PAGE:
The ambitious climate plan unveiled yesterday by Beto O'Rourke underscored the new reality of global warming politics: Aggressiveness on the issue — at least on the left — has shifted from Congress to the presidential campaign trail.
The former Texas congressman provided a vision that includes legislation to reach net-zero emissions by 2050 — a tall order. It also calls for $5 trillion in spending or tax incentives over 10 years for a wide range of climate projects.
That includes specific ideas — such as $250 billion to research climate science and carbon-cutting technologies — and broader goals such as boosting access to mass transit.
Part of the initiative would be paid through changes to the tax code that would "ensure corporations and the wealthiest ... pay their share" and by ending "tens of billions of dollars of tax breaks currently given to fossil fuel companies," according to his proposal.
O'Rourke's climate pitch comes a week after five other Democratic candidates for president outlined their plans for global warming in a series of town hall events on CNN.
They included Sens. Kamala Harris (D-Calif.), who said climate change necessitates a robust new policy for water use and conservation, and Elizabeth Warren (D-Mass.), who promised to put a moratorium on new drilling and new mining on federal lands.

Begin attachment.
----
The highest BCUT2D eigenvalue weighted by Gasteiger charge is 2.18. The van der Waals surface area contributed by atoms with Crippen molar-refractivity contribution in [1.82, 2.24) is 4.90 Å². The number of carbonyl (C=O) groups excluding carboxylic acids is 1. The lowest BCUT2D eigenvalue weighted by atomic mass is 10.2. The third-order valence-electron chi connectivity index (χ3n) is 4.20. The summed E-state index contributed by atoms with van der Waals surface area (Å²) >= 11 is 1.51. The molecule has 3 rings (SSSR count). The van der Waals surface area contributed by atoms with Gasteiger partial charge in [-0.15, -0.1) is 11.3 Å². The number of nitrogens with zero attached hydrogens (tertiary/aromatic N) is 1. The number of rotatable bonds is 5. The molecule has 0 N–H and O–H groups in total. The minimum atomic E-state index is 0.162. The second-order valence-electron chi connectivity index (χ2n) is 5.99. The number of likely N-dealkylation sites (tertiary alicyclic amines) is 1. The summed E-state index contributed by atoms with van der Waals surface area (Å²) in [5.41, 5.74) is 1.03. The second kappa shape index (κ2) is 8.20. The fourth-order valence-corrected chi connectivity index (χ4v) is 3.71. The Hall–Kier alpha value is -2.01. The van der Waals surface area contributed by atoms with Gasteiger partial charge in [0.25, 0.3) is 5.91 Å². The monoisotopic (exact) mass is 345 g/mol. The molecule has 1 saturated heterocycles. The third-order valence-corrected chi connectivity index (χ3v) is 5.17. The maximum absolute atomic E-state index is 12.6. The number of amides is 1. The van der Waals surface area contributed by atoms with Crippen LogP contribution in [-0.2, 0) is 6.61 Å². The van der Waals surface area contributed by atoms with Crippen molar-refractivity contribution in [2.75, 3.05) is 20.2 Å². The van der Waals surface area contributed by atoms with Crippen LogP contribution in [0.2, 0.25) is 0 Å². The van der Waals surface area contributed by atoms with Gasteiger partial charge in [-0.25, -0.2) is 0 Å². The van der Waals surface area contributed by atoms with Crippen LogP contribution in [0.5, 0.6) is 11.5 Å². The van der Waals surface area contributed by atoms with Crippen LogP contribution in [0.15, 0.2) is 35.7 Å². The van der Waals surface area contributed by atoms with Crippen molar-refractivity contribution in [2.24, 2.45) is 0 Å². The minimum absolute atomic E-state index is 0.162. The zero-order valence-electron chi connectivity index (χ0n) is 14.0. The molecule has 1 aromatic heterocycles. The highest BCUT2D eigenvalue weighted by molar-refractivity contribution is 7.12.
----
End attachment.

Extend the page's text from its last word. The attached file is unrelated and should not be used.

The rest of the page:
"We should not be selling out for pennies on the dollar to mining companies and to oil companies our national treasures," Warren said at the time (Climatewire, April 23).
O'Rourke wants to block new fossil fuel leases on federal lands, too. Other presidential hopefuls, such as Washington Gov. Jay Inslee, have taken other strong climate stances.
Inslee, who has supported ideas such as taxing carbon emissions, says his top priority as president would be "defeating climate change."
Contrast those suggestions with what's ahead this week in Congress.
The House plans to vote in the coming days on a bill that aims to keep the United States in the landmark Paris climate accord — the bare minimum of what most House Democrats can agree on (E&E Daily, April 29).
Party leaders have floated the possibility of advancing additional climate legislation, but it's unlikely that any of these measures will approach what's being proposed on the campaign trail.
This isn't a surprise. Right now, O'Rourke and his Democratic rivals are trying to distinguish themselves in a crowded primary field, and a bold climate plan is a good way to attract voters' attention.
Contrast that to Democratic lawmakers — especially in swing districts — who have to maintain broad appeal with a more conservative set of voters.
That aligns with the simple reality that far-reaching climate bills have almost no chance of gaining enough support in the next two years from President Trump or the Republican-controlled Senate. House Democratic leaders gain little politically by forcing their vulnerable members to take votes on climate bills that are unlikely to become law.
Even so, it's useful to examine the gap between what White House candidates are proposing and what congressional Democrats aim to pass in the short term — for no other reason than it could foreshadow future debate between the two branches.